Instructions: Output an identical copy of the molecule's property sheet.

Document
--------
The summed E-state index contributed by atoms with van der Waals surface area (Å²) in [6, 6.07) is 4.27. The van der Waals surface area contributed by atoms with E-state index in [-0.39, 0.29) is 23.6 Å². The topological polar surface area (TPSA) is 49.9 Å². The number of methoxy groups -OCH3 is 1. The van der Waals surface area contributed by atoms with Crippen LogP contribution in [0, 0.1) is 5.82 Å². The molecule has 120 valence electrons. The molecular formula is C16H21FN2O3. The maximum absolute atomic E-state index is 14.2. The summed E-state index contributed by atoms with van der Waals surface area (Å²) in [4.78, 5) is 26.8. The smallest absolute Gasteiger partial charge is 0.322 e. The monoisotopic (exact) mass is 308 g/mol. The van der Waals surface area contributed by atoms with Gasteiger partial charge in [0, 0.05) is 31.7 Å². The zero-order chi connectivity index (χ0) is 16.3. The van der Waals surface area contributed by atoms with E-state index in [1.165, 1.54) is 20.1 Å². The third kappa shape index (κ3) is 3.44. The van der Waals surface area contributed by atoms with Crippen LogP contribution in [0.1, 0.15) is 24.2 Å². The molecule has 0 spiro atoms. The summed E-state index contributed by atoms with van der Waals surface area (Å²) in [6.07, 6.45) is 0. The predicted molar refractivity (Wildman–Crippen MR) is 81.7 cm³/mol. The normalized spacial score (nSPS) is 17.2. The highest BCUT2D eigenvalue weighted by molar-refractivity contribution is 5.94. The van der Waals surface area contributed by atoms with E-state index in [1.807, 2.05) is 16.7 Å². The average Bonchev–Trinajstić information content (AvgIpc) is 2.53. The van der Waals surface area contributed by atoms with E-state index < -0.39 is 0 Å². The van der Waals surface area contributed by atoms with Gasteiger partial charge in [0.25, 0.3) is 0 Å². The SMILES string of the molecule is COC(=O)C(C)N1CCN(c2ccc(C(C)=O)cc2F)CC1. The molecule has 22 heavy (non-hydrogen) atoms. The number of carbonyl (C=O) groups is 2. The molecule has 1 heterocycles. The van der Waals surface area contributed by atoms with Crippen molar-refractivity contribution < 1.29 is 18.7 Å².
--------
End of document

The summed E-state index contributed by atoms with van der Waals surface area (Å²) in [6, 6.07) is 4.27. The van der Waals surface area contributed by atoms with E-state index in [-0.39, 0.29) is 23.6 Å². The topological polar surface area (TPSA) is 49.9 Å². The number of methoxy groups -OCH3 is 1. The van der Waals surface area contributed by atoms with Crippen LogP contribution in [0, 0.1) is 5.82 Å². The molecule has 120 valence electrons. The molecular formula is C16H21FN2O3. The maximum absolute atomic E-state index is 14.2. The summed E-state index contributed by atoms with van der Waals surface area (Å²) in [4.78, 5) is 26.8. The smallest absolute Gasteiger partial charge is 0.322 e. The monoisotopic (exact) mass is 308 g/mol. The van der Waals surface area contributed by atoms with Gasteiger partial charge in [0, 0.05) is 31.7 Å². The zero-order chi connectivity index (χ0) is 16.3. The van der Waals surface area contributed by atoms with E-state index in [1.165, 1.54) is 20.1 Å². The third kappa shape index (κ3) is 3.44. The van der Waals surface area contributed by atoms with Crippen LogP contribution in [0.1, 0.15) is 24.2 Å². The molecule has 0 spiro atoms. The summed E-state index contributed by atoms with van der Waals surface area (Å²) in [6.07, 6.45) is 0. The predicted molar refractivity (Wildman–Crippen MR) is 81.7 cm³/mol. The normalized spacial score (nSPS) is 17.2. The highest BCUT2D eigenvalue weighted by molar-refractivity contribution is 5.94. The van der Waals surface area contributed by atoms with E-state index in [1.807, 2.05) is 16.7 Å². The average Bonchev–Trinajstić information content (AvgIpc) is 2.53. The van der Waals surface area contributed by atoms with E-state index < -0.39 is 0 Å². The van der Waals surface area contributed by atoms with Gasteiger partial charge in [0.25, 0.3) is 0 Å². The SMILES string of the molecule is COC(=O)C(C)N1CCN(c2ccc(C(C)=O)cc2F)CC1. The molecule has 22 heavy (non-hydrogen) atoms. The number of carbonyl (C=O) groups is 2. The molecule has 1 heterocycles. The van der Waals surface area contributed by atoms with Crippen molar-refractivity contribution < 1.29 is 18.7 Å².